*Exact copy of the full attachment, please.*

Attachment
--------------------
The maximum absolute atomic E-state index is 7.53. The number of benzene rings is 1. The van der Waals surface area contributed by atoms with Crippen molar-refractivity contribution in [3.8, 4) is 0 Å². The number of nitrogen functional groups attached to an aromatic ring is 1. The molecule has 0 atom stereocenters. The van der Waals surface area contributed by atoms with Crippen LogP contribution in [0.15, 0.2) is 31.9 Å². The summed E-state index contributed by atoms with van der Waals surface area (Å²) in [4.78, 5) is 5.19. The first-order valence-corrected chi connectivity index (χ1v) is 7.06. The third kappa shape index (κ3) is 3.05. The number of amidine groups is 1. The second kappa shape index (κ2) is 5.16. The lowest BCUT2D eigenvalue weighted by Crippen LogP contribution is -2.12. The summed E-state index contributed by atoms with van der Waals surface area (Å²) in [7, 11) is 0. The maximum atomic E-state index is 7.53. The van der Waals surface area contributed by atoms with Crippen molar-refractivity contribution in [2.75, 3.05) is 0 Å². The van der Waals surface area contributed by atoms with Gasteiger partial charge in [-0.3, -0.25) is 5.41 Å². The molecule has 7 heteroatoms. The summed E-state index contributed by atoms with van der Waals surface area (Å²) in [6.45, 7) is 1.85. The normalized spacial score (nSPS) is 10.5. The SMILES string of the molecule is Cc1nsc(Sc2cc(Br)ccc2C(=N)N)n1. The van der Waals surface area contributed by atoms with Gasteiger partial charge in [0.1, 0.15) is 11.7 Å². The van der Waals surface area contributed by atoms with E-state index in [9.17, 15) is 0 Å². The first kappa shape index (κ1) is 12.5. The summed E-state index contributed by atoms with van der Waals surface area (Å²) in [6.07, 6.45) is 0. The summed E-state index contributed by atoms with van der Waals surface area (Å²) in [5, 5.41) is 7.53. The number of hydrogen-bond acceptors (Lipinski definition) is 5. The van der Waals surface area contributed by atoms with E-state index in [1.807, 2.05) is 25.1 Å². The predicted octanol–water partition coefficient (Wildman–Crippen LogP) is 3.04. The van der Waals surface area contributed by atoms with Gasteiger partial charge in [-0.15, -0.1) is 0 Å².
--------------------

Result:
The maximum absolute atomic E-state index is 7.53. The number of benzene rings is 1. The van der Waals surface area contributed by atoms with Crippen molar-refractivity contribution in [3.8, 4) is 0 Å². The number of nitrogen functional groups attached to an aromatic ring is 1. The molecule has 0 atom stereocenters. The van der Waals surface area contributed by atoms with Crippen LogP contribution in [0.15, 0.2) is 31.9 Å². The summed E-state index contributed by atoms with van der Waals surface area (Å²) in [4.78, 5) is 5.19. The first-order valence-corrected chi connectivity index (χ1v) is 7.06. The third kappa shape index (κ3) is 3.05. The number of amidine groups is 1. The second kappa shape index (κ2) is 5.16. The lowest BCUT2D eigenvalue weighted by Crippen LogP contribution is -2.12. The summed E-state index contributed by atoms with van der Waals surface area (Å²) in [7, 11) is 0. The maximum atomic E-state index is 7.53. The van der Waals surface area contributed by atoms with Crippen molar-refractivity contribution in [2.75, 3.05) is 0 Å². The van der Waals surface area contributed by atoms with Gasteiger partial charge in [-0.3, -0.25) is 5.41 Å². The molecule has 7 heteroatoms. The summed E-state index contributed by atoms with van der Waals surface area (Å²) in [6.45, 7) is 1.85. The normalized spacial score (nSPS) is 10.5. The SMILES string of the molecule is Cc1nsc(Sc2cc(Br)ccc2C(=N)N)n1. The van der Waals surface area contributed by atoms with Gasteiger partial charge in [0.1, 0.15) is 11.7 Å². The van der Waals surface area contributed by atoms with E-state index in [9.17, 15) is 0 Å². The first kappa shape index (κ1) is 12.5. The summed E-state index contributed by atoms with van der Waals surface area (Å²) in [6.07, 6.45) is 0. The summed E-state index contributed by atoms with van der Waals surface area (Å²) in [5, 5.41) is 7.53. The number of hydrogen-bond acceptors (Lipinski definition) is 5. The van der Waals surface area contributed by atoms with E-state index in [1.807, 2.05) is 25.1 Å². The predicted octanol–water partition coefficient (Wildman–Crippen LogP) is 3.04. The van der Waals surface area contributed by atoms with Gasteiger partial charge in [-0.15, -0.1) is 0 Å².